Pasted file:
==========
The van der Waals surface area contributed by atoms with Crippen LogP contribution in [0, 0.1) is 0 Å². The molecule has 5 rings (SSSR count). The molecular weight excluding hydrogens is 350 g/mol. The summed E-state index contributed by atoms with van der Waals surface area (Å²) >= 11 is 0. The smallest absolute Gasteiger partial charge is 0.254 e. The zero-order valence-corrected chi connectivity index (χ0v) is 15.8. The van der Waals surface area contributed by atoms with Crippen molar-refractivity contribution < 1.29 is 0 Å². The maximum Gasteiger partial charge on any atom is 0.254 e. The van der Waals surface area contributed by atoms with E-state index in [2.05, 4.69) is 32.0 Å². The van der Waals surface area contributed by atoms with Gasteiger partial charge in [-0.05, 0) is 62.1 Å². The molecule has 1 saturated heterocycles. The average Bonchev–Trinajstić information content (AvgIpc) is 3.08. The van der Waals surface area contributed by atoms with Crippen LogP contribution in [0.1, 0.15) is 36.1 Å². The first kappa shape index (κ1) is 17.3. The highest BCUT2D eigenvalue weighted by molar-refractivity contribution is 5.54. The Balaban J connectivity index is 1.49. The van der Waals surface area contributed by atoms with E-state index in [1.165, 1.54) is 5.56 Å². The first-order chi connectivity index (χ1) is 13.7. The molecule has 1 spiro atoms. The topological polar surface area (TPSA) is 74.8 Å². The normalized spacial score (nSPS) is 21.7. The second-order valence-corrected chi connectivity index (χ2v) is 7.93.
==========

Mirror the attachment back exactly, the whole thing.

The van der Waals surface area contributed by atoms with Crippen LogP contribution in [0, 0.1) is 0 Å². The molecule has 5 rings (SSSR count). The molecular weight excluding hydrogens is 350 g/mol. The summed E-state index contributed by atoms with van der Waals surface area (Å²) >= 11 is 0. The smallest absolute Gasteiger partial charge is 0.254 e. The zero-order valence-corrected chi connectivity index (χ0v) is 15.8. The van der Waals surface area contributed by atoms with Crippen molar-refractivity contribution < 1.29 is 0 Å². The maximum Gasteiger partial charge on any atom is 0.254 e. The van der Waals surface area contributed by atoms with E-state index in [2.05, 4.69) is 32.0 Å². The van der Waals surface area contributed by atoms with Gasteiger partial charge in [-0.05, 0) is 62.1 Å². The molecule has 1 saturated heterocycles. The average Bonchev–Trinajstić information content (AvgIpc) is 3.08. The van der Waals surface area contributed by atoms with Crippen LogP contribution in [0.1, 0.15) is 36.1 Å². The first kappa shape index (κ1) is 17.3. The highest BCUT2D eigenvalue weighted by molar-refractivity contribution is 5.54. The Balaban J connectivity index is 1.49. The van der Waals surface area contributed by atoms with E-state index in [1.165, 1.54) is 5.56 Å². The first-order chi connectivity index (χ1) is 13.7. The molecule has 1 spiro atoms. The topological polar surface area (TPSA) is 74.8 Å². The normalized spacial score (nSPS) is 21.7. The second-order valence-corrected chi connectivity index (χ2v) is 7.93.